USA is "not a
democracy now, it's a corporate-run place". In fact, I don't know whether I would call the USA "a real
democracy" at any time, and that basically for two reasons:
First, the original founders of the USA, in the 18th Century, did not
want a democracy:
what they wanted was a republic. I am not certain how
influential that was and is, but I do know that is what the
founders wanted, and that is also why there are not many laws
that would guarantee some democratic government. Then again, I also
agree that in some ways - such as progressive taxation and
decent public schools - there was something like
democracy in the USA in the 1960ies and 1970ies, when there also was a
somewhat decent free press. (But both are no longer the case now.)
Second, another reason to doubt that there ever was a real
democracy in the USA is that the rich always had very
much more influence than the non-rich. This in fact is also the case in
Europe, but always was considerably more so in the USA (which in part
also explains the backwardness of the labor laws in the USA,
compared with Europe).
But I am willing to agree that the evidence for and against a
real democracy is mixed, if you agree with me that indeed there
isn't much democracy (of the real kind) in the present USA:
Ordinary people may vote, but they are rarely heard in
2. A Running List Of The Women Who've Accused Donald Trump Of
The second item is by Catherine Pearson on Huffington Post, that also
decided its journalists are geniuses whose texts may not be quoted for
72 years (or is it 78?)  I only list the article:
There are 12 women mentioned in the article.
Meanwhile, there are two more.
And since I can't quote the Huffington Post directly anymore , here is something else:
This is from Bill Maher's "Real Time" that
was aired yesterday. I like it, and it contains one of the new names
for the GOP that these days still support Donald Trump: "Grab Our
Pussies". (For that is what they allow their presidential candidate to do.)
Unravels the Political Mechanics Behind His Gradual Expulsion From
The third item is by Alexandra Rosenmann on AlterNet:
This starts as follows:
Ralph Nader and leading linguist Noam
Chomsky engaged in a much anticipated discussion in early October on Ralph Nader
Radio Hour. The two raised questions about changing the media
narrative in a totalitarian-like state, and how Chomsky got dismissed
from the mainstream altogether.
"How often have you been on the op-ed
pages of the New York Times?" Nader asked Chomsky.
For Chomsky, the last time was over a
Also, all in all it seems to have been two
times. And the reasons that one of the best minds of his generation has
been systematically denied access to the mainstream media are
(1) he does not agree with the American leading ideology, and
(2) he is an anarchist, while (3) he is very difficult to beat in a
real and open discussion.
In fact, it isn't much better elsewhere:
The last link is to a 2003 (!!) program of
Charlie Rose. Then there is this on the censorship on Noam
Chomsky and his opinions in all the mainstream American media,
for well over 40 years now:
"How about NPR and PBS, partially
taxpayer-supported...more free-thinking and more tolerant [outlets]?"
Nader wanted to know.
"I've been on
'Charlie Rose' two or three times," Chomsky told Nader (...)
Yes, precisely: The liars, frauds and cheats
are dealt with as if they are extremely special persons with very
special opinions and insights, whereas an extremely intelligent
intellectual who is neither a liar, nor a fraud nor a cheat has been
systematically excluded from reaching the American people.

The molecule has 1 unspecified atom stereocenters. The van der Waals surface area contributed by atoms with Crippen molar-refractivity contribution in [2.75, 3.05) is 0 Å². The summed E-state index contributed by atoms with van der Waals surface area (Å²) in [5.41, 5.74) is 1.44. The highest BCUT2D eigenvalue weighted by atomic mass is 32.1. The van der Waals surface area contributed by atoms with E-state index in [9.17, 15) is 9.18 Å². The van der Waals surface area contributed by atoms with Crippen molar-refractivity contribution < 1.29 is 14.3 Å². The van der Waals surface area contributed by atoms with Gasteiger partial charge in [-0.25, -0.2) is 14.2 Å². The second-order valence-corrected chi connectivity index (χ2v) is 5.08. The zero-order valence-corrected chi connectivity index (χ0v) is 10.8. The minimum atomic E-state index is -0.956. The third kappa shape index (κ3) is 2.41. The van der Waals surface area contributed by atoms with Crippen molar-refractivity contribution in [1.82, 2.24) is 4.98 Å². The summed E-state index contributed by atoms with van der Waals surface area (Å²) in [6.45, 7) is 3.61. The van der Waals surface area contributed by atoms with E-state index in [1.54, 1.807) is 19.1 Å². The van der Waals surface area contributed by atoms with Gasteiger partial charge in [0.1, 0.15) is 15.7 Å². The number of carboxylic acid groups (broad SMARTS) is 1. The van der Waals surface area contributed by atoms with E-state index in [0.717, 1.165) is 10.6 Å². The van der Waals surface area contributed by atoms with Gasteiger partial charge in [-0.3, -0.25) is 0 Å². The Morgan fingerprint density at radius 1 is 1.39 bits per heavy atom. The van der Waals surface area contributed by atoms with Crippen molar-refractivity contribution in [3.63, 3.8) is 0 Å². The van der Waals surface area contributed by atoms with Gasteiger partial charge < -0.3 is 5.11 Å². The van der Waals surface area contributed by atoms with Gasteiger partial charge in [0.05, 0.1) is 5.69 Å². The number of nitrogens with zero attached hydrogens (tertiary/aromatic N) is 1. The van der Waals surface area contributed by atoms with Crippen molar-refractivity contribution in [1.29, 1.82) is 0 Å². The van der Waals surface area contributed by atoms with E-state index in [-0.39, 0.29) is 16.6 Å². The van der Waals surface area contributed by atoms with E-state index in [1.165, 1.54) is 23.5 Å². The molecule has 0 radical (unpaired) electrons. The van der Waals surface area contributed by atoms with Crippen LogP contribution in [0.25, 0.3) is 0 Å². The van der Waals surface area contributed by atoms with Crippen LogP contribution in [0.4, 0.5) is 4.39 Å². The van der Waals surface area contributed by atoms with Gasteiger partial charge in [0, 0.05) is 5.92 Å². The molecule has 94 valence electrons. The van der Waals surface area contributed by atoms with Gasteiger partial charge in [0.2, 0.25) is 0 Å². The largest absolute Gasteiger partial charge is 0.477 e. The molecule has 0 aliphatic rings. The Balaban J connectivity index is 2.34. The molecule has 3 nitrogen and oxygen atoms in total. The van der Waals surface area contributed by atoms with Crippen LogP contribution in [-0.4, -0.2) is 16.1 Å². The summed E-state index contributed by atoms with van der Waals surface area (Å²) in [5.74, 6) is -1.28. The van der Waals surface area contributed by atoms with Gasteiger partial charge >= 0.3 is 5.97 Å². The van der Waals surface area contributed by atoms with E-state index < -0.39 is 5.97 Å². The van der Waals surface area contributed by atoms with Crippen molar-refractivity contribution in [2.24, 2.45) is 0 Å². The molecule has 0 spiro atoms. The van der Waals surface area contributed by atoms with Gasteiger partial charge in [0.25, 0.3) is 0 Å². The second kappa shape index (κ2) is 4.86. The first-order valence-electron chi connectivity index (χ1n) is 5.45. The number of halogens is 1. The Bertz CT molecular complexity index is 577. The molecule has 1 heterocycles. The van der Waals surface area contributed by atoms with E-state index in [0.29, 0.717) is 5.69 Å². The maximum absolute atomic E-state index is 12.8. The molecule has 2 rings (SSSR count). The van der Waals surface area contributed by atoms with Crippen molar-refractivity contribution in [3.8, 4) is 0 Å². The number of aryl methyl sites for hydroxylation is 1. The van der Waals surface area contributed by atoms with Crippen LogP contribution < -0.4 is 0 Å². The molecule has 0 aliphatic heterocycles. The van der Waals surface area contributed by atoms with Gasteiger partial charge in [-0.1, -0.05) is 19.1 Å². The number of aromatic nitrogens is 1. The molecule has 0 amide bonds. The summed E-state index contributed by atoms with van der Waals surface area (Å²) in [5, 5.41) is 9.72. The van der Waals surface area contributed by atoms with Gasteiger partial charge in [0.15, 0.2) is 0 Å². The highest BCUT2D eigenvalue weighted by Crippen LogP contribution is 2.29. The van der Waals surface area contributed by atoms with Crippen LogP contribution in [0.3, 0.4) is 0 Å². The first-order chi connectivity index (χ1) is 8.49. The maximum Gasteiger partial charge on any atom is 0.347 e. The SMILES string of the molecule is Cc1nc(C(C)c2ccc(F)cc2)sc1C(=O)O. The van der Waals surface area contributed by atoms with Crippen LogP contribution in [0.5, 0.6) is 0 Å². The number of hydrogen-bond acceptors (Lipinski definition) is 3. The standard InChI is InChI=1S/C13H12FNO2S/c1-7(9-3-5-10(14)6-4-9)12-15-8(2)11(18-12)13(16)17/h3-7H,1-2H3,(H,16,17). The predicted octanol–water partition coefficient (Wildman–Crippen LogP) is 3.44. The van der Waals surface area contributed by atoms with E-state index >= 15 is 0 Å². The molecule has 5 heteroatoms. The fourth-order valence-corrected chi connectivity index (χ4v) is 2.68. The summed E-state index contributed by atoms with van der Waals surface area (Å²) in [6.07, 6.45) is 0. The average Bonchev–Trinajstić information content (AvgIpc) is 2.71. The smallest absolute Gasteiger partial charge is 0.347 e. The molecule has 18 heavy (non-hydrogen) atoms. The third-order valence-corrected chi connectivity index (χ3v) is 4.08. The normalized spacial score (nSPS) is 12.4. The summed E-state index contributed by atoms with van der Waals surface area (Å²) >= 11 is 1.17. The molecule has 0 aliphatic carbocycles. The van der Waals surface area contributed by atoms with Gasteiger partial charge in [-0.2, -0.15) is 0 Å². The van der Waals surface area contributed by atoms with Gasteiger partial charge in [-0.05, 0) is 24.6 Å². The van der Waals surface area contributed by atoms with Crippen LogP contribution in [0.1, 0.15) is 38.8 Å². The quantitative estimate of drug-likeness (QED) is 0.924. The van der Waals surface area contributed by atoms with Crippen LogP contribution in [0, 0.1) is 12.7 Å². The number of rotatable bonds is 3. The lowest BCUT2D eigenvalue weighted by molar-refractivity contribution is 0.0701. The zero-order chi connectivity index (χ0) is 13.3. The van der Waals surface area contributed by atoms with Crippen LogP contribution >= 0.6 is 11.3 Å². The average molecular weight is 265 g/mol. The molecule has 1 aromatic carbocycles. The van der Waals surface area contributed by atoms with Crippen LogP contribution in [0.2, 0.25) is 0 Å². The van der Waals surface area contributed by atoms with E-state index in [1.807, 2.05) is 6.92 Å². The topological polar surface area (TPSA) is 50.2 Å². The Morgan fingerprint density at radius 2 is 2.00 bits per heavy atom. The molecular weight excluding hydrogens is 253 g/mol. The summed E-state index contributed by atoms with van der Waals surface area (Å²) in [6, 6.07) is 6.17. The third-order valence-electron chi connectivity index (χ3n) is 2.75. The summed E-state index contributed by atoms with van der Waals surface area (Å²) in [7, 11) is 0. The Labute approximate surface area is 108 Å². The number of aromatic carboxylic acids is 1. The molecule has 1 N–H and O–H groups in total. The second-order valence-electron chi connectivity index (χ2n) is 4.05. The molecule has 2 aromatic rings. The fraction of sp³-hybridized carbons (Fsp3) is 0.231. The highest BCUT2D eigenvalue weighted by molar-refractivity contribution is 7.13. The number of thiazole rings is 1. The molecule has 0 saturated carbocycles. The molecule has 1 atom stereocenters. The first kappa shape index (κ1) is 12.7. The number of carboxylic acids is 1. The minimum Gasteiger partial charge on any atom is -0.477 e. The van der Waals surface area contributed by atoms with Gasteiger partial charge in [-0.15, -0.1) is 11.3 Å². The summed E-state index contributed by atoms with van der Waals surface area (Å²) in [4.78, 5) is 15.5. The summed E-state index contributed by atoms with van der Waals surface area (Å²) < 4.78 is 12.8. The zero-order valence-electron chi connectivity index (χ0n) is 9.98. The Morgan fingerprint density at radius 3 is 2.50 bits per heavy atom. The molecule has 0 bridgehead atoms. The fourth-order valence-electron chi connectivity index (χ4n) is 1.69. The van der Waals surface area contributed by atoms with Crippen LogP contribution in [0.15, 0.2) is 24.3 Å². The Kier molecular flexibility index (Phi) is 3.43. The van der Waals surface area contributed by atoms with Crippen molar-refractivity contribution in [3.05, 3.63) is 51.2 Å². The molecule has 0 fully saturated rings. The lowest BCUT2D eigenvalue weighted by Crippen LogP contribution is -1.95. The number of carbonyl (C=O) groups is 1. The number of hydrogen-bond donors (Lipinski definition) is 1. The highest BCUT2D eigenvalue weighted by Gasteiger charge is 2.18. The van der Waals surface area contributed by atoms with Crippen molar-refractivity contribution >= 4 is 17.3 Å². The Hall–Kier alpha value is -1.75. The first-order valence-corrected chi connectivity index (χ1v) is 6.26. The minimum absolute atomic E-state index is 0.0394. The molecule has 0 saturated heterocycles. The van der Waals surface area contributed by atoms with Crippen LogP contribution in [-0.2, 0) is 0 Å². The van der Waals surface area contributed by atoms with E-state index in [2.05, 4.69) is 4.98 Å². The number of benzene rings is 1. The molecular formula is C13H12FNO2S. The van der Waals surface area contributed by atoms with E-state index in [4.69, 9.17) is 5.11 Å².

The irony of Chomsky's media criticism
being dismissed by the media is not lost on the former MIT professor,
who remains in awe of America's level of censorship.
"Any one of the former Bush-Cheney
warmongers like Paul Wolfowitz and John Bolton and others have gotten
far more press after they've left federal positions; in the New York
Times, the Wall Street Journal, the Washington Post," Nader said.
And unlike Chomsky, "They've been on
television public television, NPR and they have a record of false
statements; they have record of deception, they have record of pursuing
policies are illegal under our Constitution, under international law
and under federal statutes such as criminal invasion of Iraq and other
adventures around the world," Nader pointed out.
And by now the few rich (probably in the end guided by Lewis Powell
Jr.'s warnings (<- Wikipedia) are also manipulating and corrupting everything they
can lay their hands on:
But the media problem permeates other
industries, like education and government.
"Now, a society that operates in a way
where propaganda is not only emanating from the major media but it gets
into our schools, the kind of courses are taught, the content of the
history, is a society that's not going to be mobilized for its own
survival, much less the survival of other countries whose dictators we
have for decades supported to oppress their people," explained Nader.
Incidentally, I agree with Ralph Nader,
but I would not
have called education and government "industries" (as the journalist seems to do): Neither is trying to
get a maximal profit by making some commodity, as is the case for the
things ordinarily called "industries".
If you want to know more, here is a link
to the interview (which is radio):
4. Posting New Secret Trade Docs, Wikileaks Further Exposes
The fourth item today is by Jon Queally on Common Dreams:
This starts as follows:
Even as it continued to post new
batches of emails from Clinton campaign chairman John Podesta,
Wikileaks on Friday also published new
draft chapters of the Trade in Services
Agreement (TISA) which shed new light on the pending deal that
critics say puts global economies at further risk from powerful banks,
financial institutions, and corporate greed.
Yes indeed, I quite agree that the TISA still
is secret (apart from what was released on Wikileaks) and that it seeks
to "shape the global economic and legal systems
in favor of major corporations and elite interests".
release follows a series of others by the pro-tranparency